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http://C:\Users\Jerry\Documents\LaTeX\Force\Capacitor.png

(I hope the image embeds properly. The help screens were somewhat fuzzy on this)

Many references state that the force on the upper electrode will by given by ##F_u = -\frac{1}{2}\epsilon_0 E_1^2##. It is not clear if the permitivity is always to be the permitivity of free space or if this is the material assumed to be near the electrode. In a similar manner the force on the lower electrode will be ##F_l = \frac{1}{2}\epsilon_0 E_2^2##. A reference for the force on the bound charges at the dielectric interface (see below) shows that this force will be ##F_i = \frac{1}{2}\epsilon_0 (E_1^2-E_2^2)##. As expected the sum of these forces equals zero.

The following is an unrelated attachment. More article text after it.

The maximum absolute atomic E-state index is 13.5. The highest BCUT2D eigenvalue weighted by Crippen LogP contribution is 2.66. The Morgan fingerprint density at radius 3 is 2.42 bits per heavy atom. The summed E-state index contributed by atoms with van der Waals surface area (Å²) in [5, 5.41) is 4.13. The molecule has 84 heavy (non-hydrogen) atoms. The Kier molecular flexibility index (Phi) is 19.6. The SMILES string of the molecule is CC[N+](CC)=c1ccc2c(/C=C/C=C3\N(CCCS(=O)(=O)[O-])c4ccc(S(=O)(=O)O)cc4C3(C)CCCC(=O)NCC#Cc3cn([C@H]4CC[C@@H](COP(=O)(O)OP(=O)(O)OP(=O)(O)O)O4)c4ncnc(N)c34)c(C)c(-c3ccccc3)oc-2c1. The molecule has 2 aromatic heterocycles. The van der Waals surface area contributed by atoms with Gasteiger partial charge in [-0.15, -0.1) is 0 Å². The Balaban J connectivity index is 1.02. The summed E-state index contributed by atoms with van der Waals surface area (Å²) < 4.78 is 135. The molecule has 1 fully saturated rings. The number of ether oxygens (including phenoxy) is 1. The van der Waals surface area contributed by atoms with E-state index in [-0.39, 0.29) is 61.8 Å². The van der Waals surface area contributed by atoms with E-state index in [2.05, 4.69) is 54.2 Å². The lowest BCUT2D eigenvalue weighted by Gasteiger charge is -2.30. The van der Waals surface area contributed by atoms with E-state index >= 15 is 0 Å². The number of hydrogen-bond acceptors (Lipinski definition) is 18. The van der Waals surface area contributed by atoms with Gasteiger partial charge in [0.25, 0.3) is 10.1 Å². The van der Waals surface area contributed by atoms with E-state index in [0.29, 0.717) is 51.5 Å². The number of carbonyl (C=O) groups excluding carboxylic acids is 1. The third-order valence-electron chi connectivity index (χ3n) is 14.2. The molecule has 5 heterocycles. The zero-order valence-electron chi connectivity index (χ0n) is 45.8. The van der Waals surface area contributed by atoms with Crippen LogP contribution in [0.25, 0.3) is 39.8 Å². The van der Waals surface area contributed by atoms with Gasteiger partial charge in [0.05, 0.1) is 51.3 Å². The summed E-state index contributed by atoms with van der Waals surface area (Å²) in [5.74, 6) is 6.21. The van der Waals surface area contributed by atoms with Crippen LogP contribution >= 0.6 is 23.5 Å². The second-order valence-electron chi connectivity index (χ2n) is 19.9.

Now for the alternate method. First compute the total energy stored in the capacitor. Next compute the change in the energy with a change of the ##h_1## and ##h_2## dimensions. This gives ##F_u = -\frac{1}{2}\epsilon_1 E_1^2##, ##F_l = \frac{1}{2}\epsilon_2 E_2^2##, and ##F_i = \frac{1}{2}(\epsilon_1 E_1^2-\epsilon_2 E_2^2)##. Once again the sum of the forces is zero. However, the magnitudes are significantly different.

I would appreciate any guidance as to reconciling this difference or pointing to an error in my methods.

Referece = http://phys.columbia.edu/~nicolis/Surface_Force.pdf